By Marine Saint, Deputy Editor 2022-23
The gripping adaptation of the hit bestseller Where the Crawdads Sing recently arrived in cinemas and faced the immediate challenge of living up to the hype surrounding Delia Owens’ much-loved novel. Part murder-mystery, part coming of age, Where the Crawdads Sing follows recluse Kya (or Marsh Girl as she’s infamously known in her small North Carolina town) as she learns of love, loss, and survival in her marshland home.
Although abandoned by her family and alienated by society, Kya, played brilliantly by Normal People’s Daisy Edgar Jones, builds a life for herself as a skilled naturalist and fierce protector of her marsh. When tragedy hits the local town Barkley Cove, Kya is the first to be blamed and is caught up in the murder investigation of Chase Andrews (Harris Dickinson), with the support of lawyer Tom Milton (David Strathairn) determined to prove her innocence and uncover her turbulent past.
Fans of the book will remember how the structure switches between Kya’s formative years and the case's progress in 1969, interwoven with poetry and lyrical descriptions of the marsh’s landscape and creatures. Director Olivia Newman and Lucy Alibra’s screenplay captured the essence of the novel’s writing, making for a truthful adaptation with sweeping shots of the marshland, intricate hand-drawn illustrations of Kya’s book scattered across her home, and a haunting narration by Kya throughout navigating the time jumps.
As Kya tells her childhood friend and love interest Tate (Taylor John Smith) while learning to read, ‘I wasn't aware that words could hold so much’, we are reminded that it is no small feat for the film to live up to the significant impact of Owens’ book. While there was a definite Hollywood edge to the film, in pushing the drama of the murder trial and somewhat glamourisation of the protagonist’s isolated existence, it must be said that the visual imagery lent itself well to this extraordinary tale of survival.
A key aspect of this film which translated most poignantly to the audience was a resounding feeling of longing and the disappointment Kya suffered from so many of the male figures in her life. From escaping the violence of father, toxicity of her former lover, and the cruelty of her town, Kya’s cathartic survival from neglect and abuse teaches us that her ultimate freedom comes away from the constant violence of man and within the care of nature.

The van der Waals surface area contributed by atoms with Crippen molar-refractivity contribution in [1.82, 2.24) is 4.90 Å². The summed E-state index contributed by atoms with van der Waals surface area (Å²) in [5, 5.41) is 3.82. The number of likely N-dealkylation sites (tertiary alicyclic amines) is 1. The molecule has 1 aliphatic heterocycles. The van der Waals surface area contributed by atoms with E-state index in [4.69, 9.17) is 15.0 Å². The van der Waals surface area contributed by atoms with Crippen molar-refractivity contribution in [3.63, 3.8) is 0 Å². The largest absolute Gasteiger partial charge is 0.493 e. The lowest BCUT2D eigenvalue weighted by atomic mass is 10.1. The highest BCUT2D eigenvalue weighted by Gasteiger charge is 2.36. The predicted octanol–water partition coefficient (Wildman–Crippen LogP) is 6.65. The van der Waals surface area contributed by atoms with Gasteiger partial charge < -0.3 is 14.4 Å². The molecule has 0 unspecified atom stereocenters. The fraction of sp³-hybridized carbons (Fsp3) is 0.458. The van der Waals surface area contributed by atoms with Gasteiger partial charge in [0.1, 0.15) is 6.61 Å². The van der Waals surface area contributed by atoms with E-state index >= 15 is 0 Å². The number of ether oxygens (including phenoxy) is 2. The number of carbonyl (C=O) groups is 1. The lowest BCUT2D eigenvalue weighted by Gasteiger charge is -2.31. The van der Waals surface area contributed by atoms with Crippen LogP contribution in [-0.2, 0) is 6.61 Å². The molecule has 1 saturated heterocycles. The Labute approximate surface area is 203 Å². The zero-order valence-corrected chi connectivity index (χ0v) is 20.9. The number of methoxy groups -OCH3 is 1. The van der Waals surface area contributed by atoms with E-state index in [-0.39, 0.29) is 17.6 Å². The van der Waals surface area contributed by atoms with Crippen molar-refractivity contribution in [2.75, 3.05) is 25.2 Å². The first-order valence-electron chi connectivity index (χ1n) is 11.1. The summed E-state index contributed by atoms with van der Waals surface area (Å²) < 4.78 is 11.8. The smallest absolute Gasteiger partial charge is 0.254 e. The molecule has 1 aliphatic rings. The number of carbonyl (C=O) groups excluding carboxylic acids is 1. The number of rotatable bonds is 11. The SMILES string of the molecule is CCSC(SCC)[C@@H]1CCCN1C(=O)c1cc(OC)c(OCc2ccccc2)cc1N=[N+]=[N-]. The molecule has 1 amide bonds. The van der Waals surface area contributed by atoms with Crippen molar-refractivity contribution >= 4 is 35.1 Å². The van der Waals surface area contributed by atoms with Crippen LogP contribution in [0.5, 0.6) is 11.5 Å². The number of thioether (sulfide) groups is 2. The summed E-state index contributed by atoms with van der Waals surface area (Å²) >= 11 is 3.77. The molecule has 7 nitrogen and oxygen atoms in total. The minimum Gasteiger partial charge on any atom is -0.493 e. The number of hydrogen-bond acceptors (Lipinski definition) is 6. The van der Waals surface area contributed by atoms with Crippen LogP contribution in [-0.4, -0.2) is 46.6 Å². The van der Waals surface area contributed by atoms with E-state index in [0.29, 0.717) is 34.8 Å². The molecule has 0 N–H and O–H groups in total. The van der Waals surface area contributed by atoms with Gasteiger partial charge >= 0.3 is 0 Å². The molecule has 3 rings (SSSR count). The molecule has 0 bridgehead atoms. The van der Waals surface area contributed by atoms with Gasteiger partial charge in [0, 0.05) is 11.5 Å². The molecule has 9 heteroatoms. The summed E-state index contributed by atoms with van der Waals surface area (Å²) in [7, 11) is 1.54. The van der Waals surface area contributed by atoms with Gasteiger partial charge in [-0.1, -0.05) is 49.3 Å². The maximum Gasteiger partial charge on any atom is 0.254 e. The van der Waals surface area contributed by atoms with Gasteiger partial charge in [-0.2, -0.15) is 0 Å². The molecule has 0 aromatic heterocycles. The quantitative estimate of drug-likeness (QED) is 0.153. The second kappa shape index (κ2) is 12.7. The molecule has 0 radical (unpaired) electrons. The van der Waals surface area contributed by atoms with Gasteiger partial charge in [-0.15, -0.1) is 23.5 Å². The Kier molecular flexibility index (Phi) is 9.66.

Newman’s film hones in on the prey-predator dynamic with Kya’s lilting account of her wildlife knowledge carefully balanced with clues surrounding the case. In addition, viewers can expect to feel the palpable chemistry between Kya and the two young men in her life, Tate and Chase. Whilst the casting of Smith and Dickinson had the potential for confusion with their similar appearances, the portrayal of their contrasting relationships with Kya brought her experiences with different types of love to life.
Attention has also been given to the film’s moving score, featuring an original song Carolina by Taylor Swift, which echoes throughout the film in stripped-back motifs. The music and film work in synthesis: both are faithful adaptations and appreciations of the book.
Where the Crawdads Sing was perhaps not the all-encompassing wilderness which defines Kya’s life in Owens’ novel, but as a film, it takes its ultimate truths and nonetheless promises escapism and visceral storytelling.
Featured Image: IMDB
Did you feel that Newman's adaptation did the book justice?